Friday, May 3, 2013

The Century of the Self - a good place to look if you want to understand progressivism

If you want to understand progressivism, the BBC's documentary called "The Century of the Self"(CotS) is a surprisingly good place to start. Not just in what it does say, but in what it does not say and does not emphasize greater. Unfortunately, an accurate watching of CotS requires a certain level of built in knowledge. Much more than I could or will cover in one blog posting, for example, CotS mentions Woodrow Wilson as well as the CPI. That's beyond the scope of this blog posting to go in-depth, but I have covered both extensively and made plenty of information freely available for you to have access to. Any original sources that you come across, feel free to take them and do with what you wish.

I am coming up on the tail end of my recording of Walter Lippmann's book "Public Opinion" which means that much of the notes I have made regarding some of the things I have seen I will be covering in the coming days and weeks, but I do not want to leave the sole impression that I lay the blame squarely at Lippmann's feet. The corruption of the press goes wide and deep, well before Lippmann's tenure(and since), yet his importance cannot be ignored all the same. I'll give you two examples as a reference point not just for my readers, but for my own purposes.

1: John Dewey is considered the "Father of Modern Education", but that doesn't mean you can lay 100% of the blame at his feet either. John Dewey held Horace Mann in a very high regard, yet Horace Mann wrote the following: "We, then, who are engaged in the sacred cause of education, are entitled to look upon all parents as having given hostages to our cause". While there is a clear relation, this highlights that the corruption of education happened at least in part, before Dewey.(and of course, since)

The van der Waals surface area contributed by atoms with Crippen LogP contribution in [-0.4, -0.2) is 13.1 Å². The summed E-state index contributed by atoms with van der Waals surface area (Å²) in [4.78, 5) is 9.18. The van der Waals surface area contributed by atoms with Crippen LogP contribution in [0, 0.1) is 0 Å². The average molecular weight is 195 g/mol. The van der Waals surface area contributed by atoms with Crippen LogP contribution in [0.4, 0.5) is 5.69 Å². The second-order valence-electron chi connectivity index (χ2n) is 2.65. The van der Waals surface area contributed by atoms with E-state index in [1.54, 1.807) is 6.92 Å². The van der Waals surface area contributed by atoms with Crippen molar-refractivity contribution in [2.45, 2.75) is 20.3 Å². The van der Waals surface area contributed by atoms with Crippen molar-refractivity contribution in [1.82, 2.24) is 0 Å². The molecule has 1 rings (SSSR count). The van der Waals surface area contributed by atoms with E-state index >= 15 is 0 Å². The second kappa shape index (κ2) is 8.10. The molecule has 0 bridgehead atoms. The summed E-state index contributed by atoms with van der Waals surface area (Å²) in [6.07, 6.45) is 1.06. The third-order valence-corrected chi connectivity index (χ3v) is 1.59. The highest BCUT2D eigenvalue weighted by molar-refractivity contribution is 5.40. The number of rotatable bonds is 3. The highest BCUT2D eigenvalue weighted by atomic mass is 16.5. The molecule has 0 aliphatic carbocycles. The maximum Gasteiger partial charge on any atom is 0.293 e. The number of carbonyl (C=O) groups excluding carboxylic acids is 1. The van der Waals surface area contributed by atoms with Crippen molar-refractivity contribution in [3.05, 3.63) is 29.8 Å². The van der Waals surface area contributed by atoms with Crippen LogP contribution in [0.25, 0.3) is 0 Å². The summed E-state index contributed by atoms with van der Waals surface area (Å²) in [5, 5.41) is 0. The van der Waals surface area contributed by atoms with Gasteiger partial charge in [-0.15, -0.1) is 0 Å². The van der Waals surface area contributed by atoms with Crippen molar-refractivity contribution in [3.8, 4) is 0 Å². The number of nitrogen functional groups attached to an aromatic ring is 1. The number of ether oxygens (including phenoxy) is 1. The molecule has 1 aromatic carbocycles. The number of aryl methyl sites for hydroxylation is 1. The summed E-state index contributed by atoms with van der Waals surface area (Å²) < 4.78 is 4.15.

2: In Lippmann's own writing, he points out the following: (page 40)

"Major Cointet, had invented a method of calculating German losses which obviously produced marvelous results. Every fortnight the figures increased a hundred thousand or so. These 300,000, 400,000, 500,000 casualties put out, divided into daily, weekly, monthly losses, repeated in all sorts of ways, produced a striking effect. Our formulae varied little: 'according to prisoners the German losses in the course of the attack have been considerable' ... 'it is proved that the losses' ... 'the enemy exhausted by his losses has not renewed the attack' ... Certain formulae, later abandoned because they had been overworked, were used each day: 'under our artillery and machine gun fire' ... 'mowed down by our artillery and machine gun fire' ... Constant repetition impressed the neutrals and Germany itself, and helped to create a bloody background in spite of the denials from Nauen (the German wireless) which tried vainly to destroy the bad effect of this perpetual repetition."

Which is exactly what the media did during the Iraq war. They bombarded us with this exact perpetual repetition. Lippmann didn't make this up. This is a good example of how the pen is mightier than the sword.